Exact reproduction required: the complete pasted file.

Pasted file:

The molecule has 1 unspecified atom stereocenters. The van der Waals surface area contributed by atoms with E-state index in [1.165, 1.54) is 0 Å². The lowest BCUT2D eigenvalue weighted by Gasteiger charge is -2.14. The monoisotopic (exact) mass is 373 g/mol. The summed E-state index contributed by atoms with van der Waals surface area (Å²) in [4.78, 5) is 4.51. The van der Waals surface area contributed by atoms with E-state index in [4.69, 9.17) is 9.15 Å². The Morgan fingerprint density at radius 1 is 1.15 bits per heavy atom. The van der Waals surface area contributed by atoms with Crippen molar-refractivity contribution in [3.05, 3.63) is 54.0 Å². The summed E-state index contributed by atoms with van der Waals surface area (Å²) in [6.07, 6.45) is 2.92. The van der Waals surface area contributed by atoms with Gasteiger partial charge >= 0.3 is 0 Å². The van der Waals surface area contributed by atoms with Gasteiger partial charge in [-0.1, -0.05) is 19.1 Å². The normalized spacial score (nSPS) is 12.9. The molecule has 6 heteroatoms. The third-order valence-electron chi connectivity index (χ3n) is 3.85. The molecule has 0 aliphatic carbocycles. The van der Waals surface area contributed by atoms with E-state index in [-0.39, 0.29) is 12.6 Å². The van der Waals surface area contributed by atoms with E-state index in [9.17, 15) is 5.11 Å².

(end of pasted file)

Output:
The molecule has 1 unspecified atom stereocenters. The van der Waals surface area contributed by atoms with E-state index in [1.165, 1.54) is 0 Å². The lowest BCUT2D eigenvalue weighted by Gasteiger charge is -2.14. The monoisotopic (exact) mass is 373 g/mol. The summed E-state index contributed by atoms with van der Waals surface area (Å²) in [4.78, 5) is 4.51. The van der Waals surface area contributed by atoms with E-state index in [4.69, 9.17) is 9.15 Å². The Morgan fingerprint density at radius 1 is 1.15 bits per heavy atom. The van der Waals surface area contributed by atoms with Crippen molar-refractivity contribution in [3.05, 3.63) is 54.0 Å². The summed E-state index contributed by atoms with van der Waals surface area (Å²) in [6.07, 6.45) is 2.92. The van der Waals surface area contributed by atoms with Gasteiger partial charge >= 0.3 is 0 Å². The van der Waals surface area contributed by atoms with Gasteiger partial charge in [-0.1, -0.05) is 19.1 Å². The normalized spacial score (nSPS) is 12.9. The molecule has 6 heteroatoms. The third-order valence-electron chi connectivity index (χ3n) is 3.85. The molecule has 0 aliphatic carbocycles. The van der Waals surface area contributed by atoms with E-state index in [-0.39, 0.29) is 12.6 Å². The van der Waals surface area contributed by atoms with E-state index in [9.17, 15) is 5.11 Å².